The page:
4 P.M.  A Bark in sight, bound upwards-  It is so calm she has few sails set- A noble sight, though fast being left behind us- It is excessively hot-

27th   Another hot morning, & another sail to the Eastward, The mighty Cordilleras loom up, & the mist that covers them renders them beautiful & sublime- We are nearing the shore, & have run in so far that the shrubbery is distinctly seen- The scenery is splendid-high rocks & grades of hills in the rear, make the view fine- Cactus seems abundant upon the rocks, interspersed among the bushes-    It appears to be the tree Cactus-   A long sandy beach stretches to the Southeast-

4 P.M.   We are running nearly east, & drawing towards Acapulco- The plains on the coast seem wide, & extensive Cocoanut groves are interspersed upon the Shore, among other timber-   The mountains are Majestic in the rear-

28th Arrived at Acapulco at 12 midnight-   The old Fort & the town seem not to have changed a shade in two years-   Everything looks natural-  We are hauled up to a coal ship for coaling-  No accident thus far, & the wheels of the Steamer have not stopped during the passage here, until we entered the port-  A Storm is rising, & it begins to rain- Must go on shore, however, to look for curiosities- This seems to be the first rain of the season, for the ground is little wet- Strolled on to the top of one of the mountains northwest, in search of an old ruin, of which I had heard- Passed over the top, & taking a plain path northward, found in the forest the ruin sought, It seemed to have been a prison of 100 feet by 25, or thereabouts- built of thick walls 2 feet thick & 12 high- Surrounding it is another wall 2 feet thick & 16 high-& about 12 feet from the building! At each of the corners of the wall, & near thereto, are small towers, for sentries, with proper posts-  This outer wall & some of the towers are in a pretty good state of preservation- I found no one to give any account of the building, but concluded it must have been a prison- No covering is on the building, & the coping has fallen off to great extent-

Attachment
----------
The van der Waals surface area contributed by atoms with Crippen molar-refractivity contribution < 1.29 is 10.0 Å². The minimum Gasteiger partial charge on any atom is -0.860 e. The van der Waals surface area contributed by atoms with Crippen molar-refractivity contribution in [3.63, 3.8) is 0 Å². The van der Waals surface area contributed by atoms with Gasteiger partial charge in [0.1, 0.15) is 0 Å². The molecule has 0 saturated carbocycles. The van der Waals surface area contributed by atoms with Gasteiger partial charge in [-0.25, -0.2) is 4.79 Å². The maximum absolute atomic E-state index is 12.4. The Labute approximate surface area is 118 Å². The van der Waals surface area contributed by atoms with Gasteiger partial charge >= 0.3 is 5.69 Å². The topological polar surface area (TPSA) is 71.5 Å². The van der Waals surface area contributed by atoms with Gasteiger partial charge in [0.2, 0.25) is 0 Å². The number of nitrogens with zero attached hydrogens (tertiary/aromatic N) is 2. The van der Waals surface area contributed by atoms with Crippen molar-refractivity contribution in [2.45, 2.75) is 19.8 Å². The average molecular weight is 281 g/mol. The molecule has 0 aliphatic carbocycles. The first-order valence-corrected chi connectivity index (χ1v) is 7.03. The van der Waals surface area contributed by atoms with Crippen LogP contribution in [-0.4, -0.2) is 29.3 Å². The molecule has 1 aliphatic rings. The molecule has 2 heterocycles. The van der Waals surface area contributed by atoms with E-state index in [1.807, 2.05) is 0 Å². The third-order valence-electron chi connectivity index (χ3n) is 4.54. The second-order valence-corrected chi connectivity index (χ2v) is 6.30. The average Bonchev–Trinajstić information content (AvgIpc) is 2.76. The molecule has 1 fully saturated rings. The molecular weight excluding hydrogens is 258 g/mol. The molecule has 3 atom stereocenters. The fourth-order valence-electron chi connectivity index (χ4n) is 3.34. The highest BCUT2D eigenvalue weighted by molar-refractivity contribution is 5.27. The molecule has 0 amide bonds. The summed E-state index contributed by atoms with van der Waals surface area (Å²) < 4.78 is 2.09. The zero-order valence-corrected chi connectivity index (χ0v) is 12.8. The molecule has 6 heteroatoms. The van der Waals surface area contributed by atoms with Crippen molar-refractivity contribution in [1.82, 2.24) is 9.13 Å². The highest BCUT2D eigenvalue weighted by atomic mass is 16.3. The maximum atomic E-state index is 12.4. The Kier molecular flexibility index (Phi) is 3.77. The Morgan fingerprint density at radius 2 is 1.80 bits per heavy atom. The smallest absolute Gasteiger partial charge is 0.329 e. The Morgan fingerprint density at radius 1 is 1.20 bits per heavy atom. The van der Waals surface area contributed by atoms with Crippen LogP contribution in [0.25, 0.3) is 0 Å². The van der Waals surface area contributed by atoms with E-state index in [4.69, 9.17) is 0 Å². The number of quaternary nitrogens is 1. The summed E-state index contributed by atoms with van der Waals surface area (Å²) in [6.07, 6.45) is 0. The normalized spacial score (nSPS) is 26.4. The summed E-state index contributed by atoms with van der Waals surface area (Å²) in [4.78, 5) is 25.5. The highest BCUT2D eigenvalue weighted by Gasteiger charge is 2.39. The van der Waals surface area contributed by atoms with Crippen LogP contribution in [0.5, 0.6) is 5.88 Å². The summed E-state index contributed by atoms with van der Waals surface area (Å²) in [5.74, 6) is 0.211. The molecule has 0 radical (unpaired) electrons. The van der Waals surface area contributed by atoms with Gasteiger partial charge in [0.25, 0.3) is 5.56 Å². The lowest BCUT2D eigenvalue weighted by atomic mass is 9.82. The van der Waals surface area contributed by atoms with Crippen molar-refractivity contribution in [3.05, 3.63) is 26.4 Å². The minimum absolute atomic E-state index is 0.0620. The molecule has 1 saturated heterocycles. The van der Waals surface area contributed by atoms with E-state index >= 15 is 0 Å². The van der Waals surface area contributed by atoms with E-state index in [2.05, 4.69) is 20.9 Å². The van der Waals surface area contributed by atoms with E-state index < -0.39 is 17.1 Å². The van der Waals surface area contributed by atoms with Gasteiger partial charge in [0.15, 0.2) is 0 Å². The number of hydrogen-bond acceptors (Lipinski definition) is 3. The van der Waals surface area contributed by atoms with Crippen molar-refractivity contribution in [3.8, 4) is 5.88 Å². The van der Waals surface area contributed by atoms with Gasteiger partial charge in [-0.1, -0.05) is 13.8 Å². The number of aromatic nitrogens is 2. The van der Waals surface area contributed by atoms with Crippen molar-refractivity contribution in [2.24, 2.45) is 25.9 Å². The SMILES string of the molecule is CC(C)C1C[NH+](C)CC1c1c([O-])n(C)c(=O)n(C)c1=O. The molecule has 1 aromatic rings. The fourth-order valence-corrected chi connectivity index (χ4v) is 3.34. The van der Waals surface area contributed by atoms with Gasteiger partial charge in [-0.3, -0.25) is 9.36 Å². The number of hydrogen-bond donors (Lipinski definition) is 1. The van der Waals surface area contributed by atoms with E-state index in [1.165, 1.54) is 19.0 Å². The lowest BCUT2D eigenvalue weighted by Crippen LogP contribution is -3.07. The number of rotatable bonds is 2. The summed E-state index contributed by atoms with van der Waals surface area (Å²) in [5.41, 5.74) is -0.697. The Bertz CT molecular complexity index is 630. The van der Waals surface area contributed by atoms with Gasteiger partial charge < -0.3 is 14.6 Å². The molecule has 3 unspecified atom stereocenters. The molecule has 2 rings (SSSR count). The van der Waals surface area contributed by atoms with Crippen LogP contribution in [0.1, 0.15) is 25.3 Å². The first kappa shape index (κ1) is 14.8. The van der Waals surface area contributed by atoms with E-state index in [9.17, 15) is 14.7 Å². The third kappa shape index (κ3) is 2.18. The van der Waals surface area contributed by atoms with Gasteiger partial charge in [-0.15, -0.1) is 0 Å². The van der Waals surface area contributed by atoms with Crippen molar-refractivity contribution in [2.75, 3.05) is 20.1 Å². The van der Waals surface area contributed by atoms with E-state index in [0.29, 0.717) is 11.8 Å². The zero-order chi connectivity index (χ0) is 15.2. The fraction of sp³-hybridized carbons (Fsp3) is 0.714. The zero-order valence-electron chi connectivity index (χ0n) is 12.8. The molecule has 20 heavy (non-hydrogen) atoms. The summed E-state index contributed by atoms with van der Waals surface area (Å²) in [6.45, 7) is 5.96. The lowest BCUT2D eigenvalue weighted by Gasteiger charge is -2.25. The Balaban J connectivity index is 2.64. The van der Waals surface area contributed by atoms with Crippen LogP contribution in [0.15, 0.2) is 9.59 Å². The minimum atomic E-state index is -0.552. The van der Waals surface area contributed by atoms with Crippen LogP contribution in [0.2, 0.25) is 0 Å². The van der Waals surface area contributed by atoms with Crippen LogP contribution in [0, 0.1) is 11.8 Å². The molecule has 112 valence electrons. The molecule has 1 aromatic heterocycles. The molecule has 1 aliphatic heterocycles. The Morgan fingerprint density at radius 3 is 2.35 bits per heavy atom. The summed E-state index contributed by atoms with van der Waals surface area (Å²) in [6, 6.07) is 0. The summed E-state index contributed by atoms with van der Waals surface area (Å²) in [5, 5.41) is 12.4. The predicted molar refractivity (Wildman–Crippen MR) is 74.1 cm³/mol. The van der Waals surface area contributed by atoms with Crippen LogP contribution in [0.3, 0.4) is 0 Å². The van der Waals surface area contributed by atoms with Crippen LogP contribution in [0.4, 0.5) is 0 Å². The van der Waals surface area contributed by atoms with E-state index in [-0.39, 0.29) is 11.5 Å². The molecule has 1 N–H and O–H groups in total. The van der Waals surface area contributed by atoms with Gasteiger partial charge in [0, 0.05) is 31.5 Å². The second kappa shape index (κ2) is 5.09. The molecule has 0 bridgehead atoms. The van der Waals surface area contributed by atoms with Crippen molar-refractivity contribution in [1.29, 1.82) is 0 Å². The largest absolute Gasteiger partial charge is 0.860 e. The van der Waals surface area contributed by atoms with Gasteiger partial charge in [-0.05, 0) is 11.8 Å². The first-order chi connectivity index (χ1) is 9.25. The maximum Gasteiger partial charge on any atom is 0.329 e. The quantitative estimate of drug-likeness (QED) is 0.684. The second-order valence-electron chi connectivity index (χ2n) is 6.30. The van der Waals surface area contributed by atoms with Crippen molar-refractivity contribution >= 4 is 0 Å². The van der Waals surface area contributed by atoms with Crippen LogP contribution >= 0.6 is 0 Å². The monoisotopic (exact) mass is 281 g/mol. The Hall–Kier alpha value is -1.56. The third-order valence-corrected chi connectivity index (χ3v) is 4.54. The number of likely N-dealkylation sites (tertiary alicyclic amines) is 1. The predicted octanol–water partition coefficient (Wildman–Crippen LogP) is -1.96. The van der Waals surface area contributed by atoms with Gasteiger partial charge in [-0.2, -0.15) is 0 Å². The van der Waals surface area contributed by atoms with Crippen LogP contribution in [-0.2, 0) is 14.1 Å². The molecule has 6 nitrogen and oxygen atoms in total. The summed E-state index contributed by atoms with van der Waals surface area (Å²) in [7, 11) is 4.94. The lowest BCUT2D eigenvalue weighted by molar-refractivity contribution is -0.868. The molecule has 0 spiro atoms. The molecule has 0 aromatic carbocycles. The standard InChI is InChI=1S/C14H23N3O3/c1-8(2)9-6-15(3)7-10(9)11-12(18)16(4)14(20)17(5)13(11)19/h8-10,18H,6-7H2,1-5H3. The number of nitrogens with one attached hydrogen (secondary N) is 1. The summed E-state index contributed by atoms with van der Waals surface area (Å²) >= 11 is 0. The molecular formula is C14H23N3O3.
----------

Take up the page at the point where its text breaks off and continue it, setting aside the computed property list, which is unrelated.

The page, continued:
[Follows a drawing in which is the following note:] 
Trees are climbing up the walls, & are as large as in the surrounding forest-

It has rained nearly all the day, & I went on board the Ship soon after my return from the mountain-carrying a few Shells & a small plant of the Agave Americana, found on the mountain-